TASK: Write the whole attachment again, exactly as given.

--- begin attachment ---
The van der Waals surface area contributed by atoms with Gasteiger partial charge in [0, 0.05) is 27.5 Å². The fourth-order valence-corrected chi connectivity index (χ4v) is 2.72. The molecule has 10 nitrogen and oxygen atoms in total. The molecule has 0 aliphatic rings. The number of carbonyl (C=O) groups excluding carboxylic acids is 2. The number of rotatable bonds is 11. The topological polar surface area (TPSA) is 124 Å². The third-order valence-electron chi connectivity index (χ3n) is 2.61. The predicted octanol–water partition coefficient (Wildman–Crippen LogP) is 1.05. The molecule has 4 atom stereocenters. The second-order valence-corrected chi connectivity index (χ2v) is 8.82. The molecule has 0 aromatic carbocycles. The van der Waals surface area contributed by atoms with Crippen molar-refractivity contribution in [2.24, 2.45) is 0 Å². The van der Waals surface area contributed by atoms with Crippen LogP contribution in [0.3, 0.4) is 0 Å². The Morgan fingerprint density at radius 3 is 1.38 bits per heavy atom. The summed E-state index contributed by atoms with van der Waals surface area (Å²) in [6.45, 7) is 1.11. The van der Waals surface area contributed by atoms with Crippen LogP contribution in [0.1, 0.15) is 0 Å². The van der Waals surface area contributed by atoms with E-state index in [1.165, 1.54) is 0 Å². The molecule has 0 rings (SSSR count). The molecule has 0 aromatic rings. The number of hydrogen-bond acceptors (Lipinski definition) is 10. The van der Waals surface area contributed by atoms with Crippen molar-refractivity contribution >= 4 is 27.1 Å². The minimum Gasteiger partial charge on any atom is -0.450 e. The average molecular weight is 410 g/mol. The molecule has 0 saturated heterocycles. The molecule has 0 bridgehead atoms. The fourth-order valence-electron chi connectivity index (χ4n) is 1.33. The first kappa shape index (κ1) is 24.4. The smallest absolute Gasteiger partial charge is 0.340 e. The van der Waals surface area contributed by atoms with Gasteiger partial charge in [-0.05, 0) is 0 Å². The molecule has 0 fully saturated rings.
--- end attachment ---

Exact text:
The van der Waals surface area contributed by atoms with Gasteiger partial charge in [0, 0.05) is 27.5 Å². The fourth-order valence-corrected chi connectivity index (χ4v) is 2.72. The molecule has 10 nitrogen and oxygen atoms in total. The molecule has 0 aliphatic rings. The number of carbonyl (C=O) groups excluding carboxylic acids is 2. The number of rotatable bonds is 11. The topological polar surface area (TPSA) is 124 Å². The third-order valence-electron chi connectivity index (χ3n) is 2.61. The predicted octanol–water partition coefficient (Wildman–Crippen LogP) is 1.05. The molecule has 4 atom stereocenters. The second-order valence-corrected chi connectivity index (χ2v) is 8.82. The molecule has 0 aromatic carbocycles. The van der Waals surface area contributed by atoms with Crippen molar-refractivity contribution in [2.24, 2.45) is 0 Å². The van der Waals surface area contributed by atoms with Crippen LogP contribution in [0.3, 0.4) is 0 Å². The Morgan fingerprint density at radius 3 is 1.38 bits per heavy atom. The summed E-state index contributed by atoms with van der Waals surface area (Å²) in [6.45, 7) is 1.11. The van der Waals surface area contributed by atoms with Crippen LogP contribution in [0.1, 0.15) is 0 Å². The van der Waals surface area contributed by atoms with E-state index in [1.165, 1.54) is 0 Å². The molecule has 0 rings (SSSR count). The molecule has 0 aromatic rings. The number of hydrogen-bond acceptors (Lipinski definition) is 10. The van der Waals surface area contributed by atoms with Crippen molar-refractivity contribution >= 4 is 27.1 Å². The minimum Gasteiger partial charge on any atom is -0.450 e. The average molecular weight is 410 g/mol. The molecule has 0 saturated heterocycles. The molecule has 0 bridgehead atoms. The fourth-order valence-electron chi connectivity index (χ4n) is 1.33. The first kappa shape index (κ1) is 24.4. The smallest absolute Gasteiger partial charge is 0.340 e. The van der Waals surface area contributed by atoms with Gasteiger partial charge in [-0.05, 0) is 0 Å². The molecule has 0 fully saturated rings.